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I'm interested in band gaps of Single-walled Carbon Nanotubes (SWNTs).

I know that there are three kinds of SWNTs:

  • Zigzag : $(n,0)$
  • Armchair : $(n,n)$
  • Chiral : $(n,m)$

    Electical properties of SWNTs depend on indices $(n,m)$:

    Because of the symmetry and unique electronic structure of graphene, the structure of a nanotube strongly affects its electrical properties. For a given (n,m) nanotube, if n = m, the nanotube is metallic; if n − m is a multiple of 3, then the nanotube is semiconducting with a very small band gap, otherwise the nanotube is a moderate semiconductor.

    However, this rule has some exceptions.

    Where I can find proof of this statement or how I can prove it using symmetry of SWNTs?

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    I'll give the explanation that helped me.

    First, the diameter of the nanotube depends on the indices as $$d = \frac{a}{\pi}\sqrt{n^2+nm+m^2}.$$

    Electrons in the nanotube will have a momentum vector $k$. The electronic properties will then depend on the orientation of this vector with respect to the Brillouin zone.

    The momentum perpendicular to the nanotube axis, $k_\perp$, is quantized (as in 'electrons don't leave the nanotube'): $$k_\perp = \frac{2\pi \ell}{nd}.$$

    This quantization creates subbands separated by $\Delta k \sim \frac{1}{d}$. Two possible scenarios are:

    • If the subband does not pass the Dirac point ($K$ in the picture below), the intersection of the subband and the energy surface of a graphene sheet is a gapped energy dispersion curve. The material will be semiconducting.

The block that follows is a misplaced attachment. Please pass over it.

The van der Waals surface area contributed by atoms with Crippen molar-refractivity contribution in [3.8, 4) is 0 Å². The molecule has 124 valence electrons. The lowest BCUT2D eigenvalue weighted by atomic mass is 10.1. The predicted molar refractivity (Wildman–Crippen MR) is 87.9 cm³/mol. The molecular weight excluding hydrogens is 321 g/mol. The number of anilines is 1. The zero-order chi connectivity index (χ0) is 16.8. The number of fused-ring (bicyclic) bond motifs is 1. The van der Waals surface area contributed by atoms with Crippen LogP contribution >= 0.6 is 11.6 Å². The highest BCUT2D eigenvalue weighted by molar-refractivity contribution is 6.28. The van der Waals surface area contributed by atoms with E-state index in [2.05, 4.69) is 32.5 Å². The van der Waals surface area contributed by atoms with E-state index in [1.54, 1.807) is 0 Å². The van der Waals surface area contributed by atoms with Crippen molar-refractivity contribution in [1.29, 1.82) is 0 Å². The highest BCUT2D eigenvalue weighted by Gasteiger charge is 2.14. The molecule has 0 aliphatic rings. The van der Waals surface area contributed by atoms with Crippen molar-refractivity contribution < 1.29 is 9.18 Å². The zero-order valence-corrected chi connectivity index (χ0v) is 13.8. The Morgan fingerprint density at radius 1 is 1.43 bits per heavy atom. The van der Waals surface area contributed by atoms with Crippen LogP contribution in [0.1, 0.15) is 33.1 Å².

• If the subband passes the Dirac point precisely, the intersection of the subband and the energy surface of a graphene sheet is a Dirac-like linear spectrum. The material will be metallic.

    I'm illustrating this below.Subbands created by transverse wavevector quantization in carbon nanotubes

    Source: my lecture notes from 'Graphene and graphene-based materials' course.

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    • $\begingroup$ Thank you for your interest in the question. I'm little busy right now, so I'll take a deeper look later on. @svavil $\endgroup$
      – VlS
      Dec 8 '15 at 9:17
    • $\begingroup$ You are totally right, thank you for your answer, really helped me a lot! Just one question, where can I get the notes? @svavil $\endgroup$
      – VlS
      Dec 20 '15 at 23:09
    • $\begingroup$ The team behind the course is in the process of publishing. I'll post back here as soon as we release them. $\endgroup$
      – svavil
      Dec 20 '15 at 23:30
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      $\begingroup$ @VlS added a link to the full lecture notes. $\endgroup$
      – svavil
      Mar 26 '16 at 19:41

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